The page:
20 Dec 2012
ASIC's vigilance in ensuring credit is given honestly when credit is due continues…
Providers of financial and credit products and services should review their governance, risk and compliance (GRC) arrangements to review advertising and promotions to ensure they are sufficiently robust.
Recently, the Australian Securities and Investment Commission (ASIC) has employed a range of interventionist and preventative strategies to target misleading and deceptive conduct in relation to financial and credit products and services.
Since February this year, 54 advertisements across the financial services and credit sectors have been withdrawn or remedied following action from ASIC, and Commissioner Peter Kell has stated that ASIC will continue to regularly review advertisements.
ASIC's commitment to ensuring that advertising of credit products and services is clear, accurate and balanced can further be seen through ASIC's recent updated Regulatory Guide 234 "Advertising financial products and services (including credit): Good practice guidance".
The updated Regulatory Guide 234 revises and extends the Regulatory Guide 234 (published in February 2012), particularly in relation to the advertisement of credit.
The updated guidance is the culmination of ASIC's June 2012 Consultation Paper 178 "Advertising credit products and credit services: Additional good practice guidance" and Report 313 "Response to submissions on CP 178 Advertising credit products and credit services", which came out last month.
The main changes include…
The updated Regulatory Guide 234 provides new information for advertising credit products and services, with a particular focus on:
balanced messages about the returns, features, benefits and risks of the product or service, including warnings, disclaimers, qualifications and fine print;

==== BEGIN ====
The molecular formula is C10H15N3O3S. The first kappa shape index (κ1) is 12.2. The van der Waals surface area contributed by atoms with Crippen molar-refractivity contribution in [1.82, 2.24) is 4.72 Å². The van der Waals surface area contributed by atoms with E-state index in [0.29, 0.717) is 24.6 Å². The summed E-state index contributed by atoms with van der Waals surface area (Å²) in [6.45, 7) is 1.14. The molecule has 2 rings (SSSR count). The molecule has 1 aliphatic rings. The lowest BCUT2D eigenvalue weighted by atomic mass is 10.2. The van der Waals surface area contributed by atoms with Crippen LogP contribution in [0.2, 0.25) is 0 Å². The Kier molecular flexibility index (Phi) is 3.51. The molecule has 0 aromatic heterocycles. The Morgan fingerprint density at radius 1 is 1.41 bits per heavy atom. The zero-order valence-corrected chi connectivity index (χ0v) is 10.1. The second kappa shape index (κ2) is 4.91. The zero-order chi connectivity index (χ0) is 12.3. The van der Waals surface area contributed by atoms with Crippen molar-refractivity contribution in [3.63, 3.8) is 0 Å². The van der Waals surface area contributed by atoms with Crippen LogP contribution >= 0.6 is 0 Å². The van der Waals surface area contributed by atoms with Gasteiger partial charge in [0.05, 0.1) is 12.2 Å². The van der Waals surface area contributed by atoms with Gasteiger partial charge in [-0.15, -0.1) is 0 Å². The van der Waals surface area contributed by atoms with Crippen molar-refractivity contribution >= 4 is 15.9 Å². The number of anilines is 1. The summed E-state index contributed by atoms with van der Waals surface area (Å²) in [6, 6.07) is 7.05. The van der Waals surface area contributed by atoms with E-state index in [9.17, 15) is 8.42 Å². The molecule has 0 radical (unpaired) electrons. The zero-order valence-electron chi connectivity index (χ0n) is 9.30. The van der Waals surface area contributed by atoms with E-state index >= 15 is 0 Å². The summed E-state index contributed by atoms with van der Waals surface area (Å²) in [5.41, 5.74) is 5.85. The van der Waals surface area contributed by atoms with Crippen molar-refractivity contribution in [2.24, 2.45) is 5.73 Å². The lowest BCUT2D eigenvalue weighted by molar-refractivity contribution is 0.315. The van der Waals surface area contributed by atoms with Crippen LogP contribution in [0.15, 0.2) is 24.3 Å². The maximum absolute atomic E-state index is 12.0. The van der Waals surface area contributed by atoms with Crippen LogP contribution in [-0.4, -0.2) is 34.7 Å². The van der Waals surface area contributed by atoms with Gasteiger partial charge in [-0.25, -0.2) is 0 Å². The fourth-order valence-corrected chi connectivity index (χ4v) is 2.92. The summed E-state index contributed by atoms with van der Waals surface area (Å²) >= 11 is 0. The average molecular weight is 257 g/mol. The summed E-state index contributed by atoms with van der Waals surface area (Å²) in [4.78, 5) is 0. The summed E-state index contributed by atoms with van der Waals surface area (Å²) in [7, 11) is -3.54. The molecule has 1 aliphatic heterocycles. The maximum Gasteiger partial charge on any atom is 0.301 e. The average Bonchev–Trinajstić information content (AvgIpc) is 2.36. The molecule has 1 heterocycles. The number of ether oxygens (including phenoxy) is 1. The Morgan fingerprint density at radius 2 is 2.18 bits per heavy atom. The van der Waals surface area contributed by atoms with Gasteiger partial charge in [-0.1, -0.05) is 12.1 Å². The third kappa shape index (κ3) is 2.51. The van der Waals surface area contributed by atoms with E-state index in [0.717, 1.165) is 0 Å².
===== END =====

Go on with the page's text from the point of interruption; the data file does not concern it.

ensuring fees and costs referred to in advertisements give a realistic impression of the overall level of fees and costs a consumer is likely to pay, including any indirect fees or costs;
making sure that messages regarding discount interest rates in loan products are clear and include the duration of the discount period as well as the reversion rate;
ensuring that comparison rates are not less prominent than interest rates when advertised;
product suitability claims in advertisements, including responsible lending;
nature and scope of credit assistance; and
restricted terminology ("independent", "impartial", and "unbiased", "financial counsellor" and "reverse mortgage".)
These areas were raised in CP 178 as being areas that required further explanation in the updated Regulatory Guide 234. The updated Regulatory Guide 234 includes detailed examples of a range of circumstances in relation to the above areas. For example the size, colour, positioning and prominence of how a comparison rate should be advertised is more explicitly described. Many examples effectively address the questions raised in Report 313 "Response to submissions on CP 178 Advertising credit products and credit services".
In light of ASIC's stringent approach to the regulation of financial and credit products and services advertisements it is imperative that promoters critically evaluate their advertisements before publication. While ASIC to date has largely taken a facilitative approach, there has been some indication from ASIC that is more likely to take an enforcement approach moving into 2013, given it has allowed a period of time for credit providers to have regard to the new guidance.
In preparation for this shift, it is timely for providers of financial and credit products and services to undertake a review of their governance, risk and compliance (GRC) arrangements to review advertising and promotions to ensure they are sufficiently robust. If you require assistance in evaluating your GRC arrangements or reviewing advertising and promotional campaigns against the refreshed Regulatory Guidance, we would be happy to assist.
Thanks to Emma Thompson for her help in writing this article
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